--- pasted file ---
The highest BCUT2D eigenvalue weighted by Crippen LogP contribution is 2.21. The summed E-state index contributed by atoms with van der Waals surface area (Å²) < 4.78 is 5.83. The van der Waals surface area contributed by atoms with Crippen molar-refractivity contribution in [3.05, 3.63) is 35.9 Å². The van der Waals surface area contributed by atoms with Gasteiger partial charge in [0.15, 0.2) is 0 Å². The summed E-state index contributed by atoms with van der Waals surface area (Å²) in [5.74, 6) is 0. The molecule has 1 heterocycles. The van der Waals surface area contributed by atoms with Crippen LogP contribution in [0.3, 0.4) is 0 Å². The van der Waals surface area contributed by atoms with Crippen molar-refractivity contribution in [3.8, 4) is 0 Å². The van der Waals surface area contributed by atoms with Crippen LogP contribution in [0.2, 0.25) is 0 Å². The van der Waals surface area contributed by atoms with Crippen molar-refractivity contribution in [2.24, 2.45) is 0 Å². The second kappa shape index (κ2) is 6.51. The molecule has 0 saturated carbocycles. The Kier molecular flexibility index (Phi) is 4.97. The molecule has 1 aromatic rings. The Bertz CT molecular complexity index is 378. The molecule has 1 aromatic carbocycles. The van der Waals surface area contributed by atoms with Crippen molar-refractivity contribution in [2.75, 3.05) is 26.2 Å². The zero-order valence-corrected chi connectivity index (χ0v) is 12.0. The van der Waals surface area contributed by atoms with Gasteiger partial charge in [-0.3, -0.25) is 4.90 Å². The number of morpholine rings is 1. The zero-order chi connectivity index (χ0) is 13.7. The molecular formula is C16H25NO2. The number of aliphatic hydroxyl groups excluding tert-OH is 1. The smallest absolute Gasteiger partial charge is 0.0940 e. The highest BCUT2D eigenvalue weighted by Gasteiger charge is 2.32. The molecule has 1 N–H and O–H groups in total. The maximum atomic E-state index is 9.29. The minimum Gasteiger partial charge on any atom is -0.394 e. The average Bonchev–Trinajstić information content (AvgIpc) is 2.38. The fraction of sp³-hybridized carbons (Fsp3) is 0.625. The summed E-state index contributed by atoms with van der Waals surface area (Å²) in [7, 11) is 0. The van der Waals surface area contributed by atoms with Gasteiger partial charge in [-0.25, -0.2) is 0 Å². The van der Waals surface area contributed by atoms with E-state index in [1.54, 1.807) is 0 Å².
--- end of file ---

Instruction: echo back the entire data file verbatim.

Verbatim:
The highest BCUT2D eigenvalue weighted by Crippen LogP contribution is 2.21. The summed E-state index contributed by atoms with van der Waals surface area (Å²) < 4.78 is 5.83. The van der Waals surface area contributed by atoms with Crippen molar-refractivity contribution in [3.05, 3.63) is 35.9 Å². The van der Waals surface area contributed by atoms with Gasteiger partial charge in [0.15, 0.2) is 0 Å². The summed E-state index contributed by atoms with van der Waals surface area (Å²) in [5.74, 6) is 0. The molecule has 1 heterocycles. The van der Waals surface area contributed by atoms with Crippen LogP contribution in [0.3, 0.4) is 0 Å². The van der Waals surface area contributed by atoms with Crippen molar-refractivity contribution in [3.8, 4) is 0 Å². The van der Waals surface area contributed by atoms with Crippen LogP contribution in [0.2, 0.25) is 0 Å². The van der Waals surface area contributed by atoms with Crippen molar-refractivity contribution in [2.24, 2.45) is 0 Å². The second kappa shape index (κ2) is 6.51. The molecule has 0 saturated carbocycles. The Kier molecular flexibility index (Phi) is 4.97. The molecule has 1 aromatic rings. The Bertz CT molecular complexity index is 378. The molecule has 1 aromatic carbocycles. The van der Waals surface area contributed by atoms with Crippen molar-refractivity contribution in [2.75, 3.05) is 26.2 Å². The zero-order valence-corrected chi connectivity index (χ0v) is 12.0. The van der Waals surface area contributed by atoms with Gasteiger partial charge in [-0.3, -0.25) is 4.90 Å². The number of morpholine rings is 1. The zero-order chi connectivity index (χ0) is 13.7. The molecular formula is C16H25NO2. The number of aliphatic hydroxyl groups excluding tert-OH is 1. The smallest absolute Gasteiger partial charge is 0.0940 e. The highest BCUT2D eigenvalue weighted by Gasteiger charge is 2.32. The molecule has 1 N–H and O–H groups in total. The maximum atomic E-state index is 9.29. The minimum Gasteiger partial charge on any atom is -0.394 e. The average Bonchev–Trinajstić information content (AvgIpc) is 2.38. The fraction of sp³-hybridized carbons (Fsp3) is 0.625. The summed E-state index contributed by atoms with van der Waals surface area (Å²) in [7, 11) is 0. The van der Waals surface area contributed by atoms with Gasteiger partial charge in [-0.25, -0.2) is 0 Å². The van der Waals surface area contributed by atoms with E-state index in [1.54, 1.807) is 0 Å².